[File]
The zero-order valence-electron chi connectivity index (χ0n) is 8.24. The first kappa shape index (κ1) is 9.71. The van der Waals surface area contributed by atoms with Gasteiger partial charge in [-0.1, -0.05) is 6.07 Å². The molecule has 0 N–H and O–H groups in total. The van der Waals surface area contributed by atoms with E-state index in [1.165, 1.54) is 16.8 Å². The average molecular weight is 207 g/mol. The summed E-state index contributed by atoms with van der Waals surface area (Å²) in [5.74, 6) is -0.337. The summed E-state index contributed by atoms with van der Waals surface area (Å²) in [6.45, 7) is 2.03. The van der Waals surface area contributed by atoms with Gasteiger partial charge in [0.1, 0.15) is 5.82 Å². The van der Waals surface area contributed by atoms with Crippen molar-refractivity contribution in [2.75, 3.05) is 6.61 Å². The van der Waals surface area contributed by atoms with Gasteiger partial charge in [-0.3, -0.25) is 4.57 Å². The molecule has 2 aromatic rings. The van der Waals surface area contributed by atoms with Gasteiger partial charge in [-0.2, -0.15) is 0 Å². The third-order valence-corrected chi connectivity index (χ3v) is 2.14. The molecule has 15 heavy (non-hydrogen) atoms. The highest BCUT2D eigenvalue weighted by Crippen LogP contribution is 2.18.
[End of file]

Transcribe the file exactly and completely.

The zero-order valence-electron chi connectivity index (χ0n) is 8.24. The first kappa shape index (κ1) is 9.71. The van der Waals surface area contributed by atoms with Gasteiger partial charge in [-0.1, -0.05) is 6.07 Å². The molecule has 0 N–H and O–H groups in total. The van der Waals surface area contributed by atoms with E-state index in [1.165, 1.54) is 16.8 Å². The average molecular weight is 207 g/mol. The summed E-state index contributed by atoms with van der Waals surface area (Å²) in [5.74, 6) is -0.337. The summed E-state index contributed by atoms with van der Waals surface area (Å²) in [6.45, 7) is 2.03. The van der Waals surface area contributed by atoms with Gasteiger partial charge in [0.1, 0.15) is 5.82 Å². The van der Waals surface area contributed by atoms with Crippen molar-refractivity contribution in [2.75, 3.05) is 6.61 Å². The van der Waals surface area contributed by atoms with Gasteiger partial charge in [-0.3, -0.25) is 4.57 Å². The molecule has 2 aromatic rings. The van der Waals surface area contributed by atoms with Gasteiger partial charge in [-0.2, -0.15) is 0 Å². The third-order valence-corrected chi connectivity index (χ3v) is 2.14. The molecule has 15 heavy (non-hydrogen) atoms. The highest BCUT2D eigenvalue weighted by Crippen LogP contribution is 2.18.